The Island of the Blue Dolphins by Scott O' Dell. Fascinating read, it shows the struggles and story of a young girl stuck alone on an island for about 20 so years. What's really amazing about this concept is that it was based on a real turn of events and happenings with the woman named "The Lost Woman of San Nicholas" . You can look it up now and read up about her. One thing I will mention however, is that once you've started reading about an individual fictional character's life, it's hard to let them go in the end as in Harry Potter because you feel a sense of longing and kind of miss them afterwards. 8.75/10 because there was no need to kill off the dog.
Similar to Island of the Blue Dolphins and the True Confessions of Charlotte Doyle
About a girl that is sent to live on an island, perhaps with an aunt/guardian who runs a school for girls. May have been set in 1700/1800.
There may have been a section with a character worrying about cannibals that live on a nearby island.
The cover has a girl looking at a ship/boat sailing away.
Re-read Island of the Blue Dolphins by Scott O'Dell.
Reading it as a kid I focused on the awesome adventure aspects. Karana struck me as brave and resourceful. I admired her total independence. She had the skills to start with nothing but some rocks, sticks, and dirt and wind up with a house and clothing and food and a bunch of awesome pets. I remember being particularly taken with the scene where she discovers what appears to be the burial cave of one of her own distant ancestors and gets trapped in it over night.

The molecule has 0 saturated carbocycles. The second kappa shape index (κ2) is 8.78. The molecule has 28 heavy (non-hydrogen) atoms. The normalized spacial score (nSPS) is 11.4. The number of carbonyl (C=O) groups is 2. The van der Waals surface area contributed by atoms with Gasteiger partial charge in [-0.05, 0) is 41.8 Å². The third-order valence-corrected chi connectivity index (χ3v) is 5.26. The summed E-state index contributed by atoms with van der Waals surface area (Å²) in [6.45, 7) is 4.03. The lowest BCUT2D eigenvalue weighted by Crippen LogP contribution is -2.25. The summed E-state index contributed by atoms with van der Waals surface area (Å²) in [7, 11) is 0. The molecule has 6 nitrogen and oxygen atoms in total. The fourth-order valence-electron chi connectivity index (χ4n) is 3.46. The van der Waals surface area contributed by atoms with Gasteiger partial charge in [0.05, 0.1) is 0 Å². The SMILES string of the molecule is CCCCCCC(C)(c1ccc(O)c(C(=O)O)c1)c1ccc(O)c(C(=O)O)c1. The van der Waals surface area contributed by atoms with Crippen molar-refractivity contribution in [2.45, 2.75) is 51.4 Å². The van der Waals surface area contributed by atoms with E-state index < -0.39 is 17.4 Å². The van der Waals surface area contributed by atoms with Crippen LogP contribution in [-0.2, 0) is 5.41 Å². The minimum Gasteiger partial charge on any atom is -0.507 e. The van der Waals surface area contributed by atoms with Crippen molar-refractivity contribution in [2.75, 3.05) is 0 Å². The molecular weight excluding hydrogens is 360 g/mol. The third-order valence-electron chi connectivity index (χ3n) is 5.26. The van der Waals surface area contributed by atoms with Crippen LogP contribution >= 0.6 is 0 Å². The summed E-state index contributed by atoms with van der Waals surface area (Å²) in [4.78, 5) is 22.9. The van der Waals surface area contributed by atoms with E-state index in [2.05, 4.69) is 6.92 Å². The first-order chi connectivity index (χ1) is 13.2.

Re-reading it as an adult, what I totally missed was the dire, aching loneliness. All of those cool things she did were more than just a means of physical survival -- keeping busy was a coping mechanism, to keep her mind off the unrelenting emptiness of the island. And she accumulated all of those cool pets because she was desperate for company, any company.
The prose lends itself to overlooking her chronic distress. It's spare, lean, and focused almost entirely on physical action. It addresses what she does and how she does it. Her emotions are referred to only in constructions like "I felt", turning the classic "show don't tell" on its head. Doing so mirrors her own coping method -- Karana cannot allow herself to think about her loneliness, because to do so would give it power. It would eat her alive, take all her motivation, plunge her into a pit of depression that would be lethal both to her chances of survival and the book's pace. It is only at the very end, when she rejoins a human community, that she can finally allow some bare acknowledgement of the situation.
Deservedly a classic.
This is the best tl;dr I could make, original reduced by 77%. (I'm a bot)
> From 1835 to 1853, an American Indian woman, stranded after the evacuation of her people, lived alone on San Nicolas Island.
> Named Karana in Scot O'Dell's Island of the Blue Dolphins, the Lone Woman of San Nicolas Island's native name is not known.
> She was part of the Nicoleño tribe that inhabited the island, the most remote of the Channel Islands at 61 miles off the coast of California, for some 10,000 years.
> Some say the young woman was not initially left behind, but jumped off the ship when she realized a young boy, either her son or younger brother, had been left on the island.
> There were stories of a lone woman seen running along the beaches of San Nicolas Island by fishermen.
> The Lone Woman of San Nicolas Island remains mostly a mystery.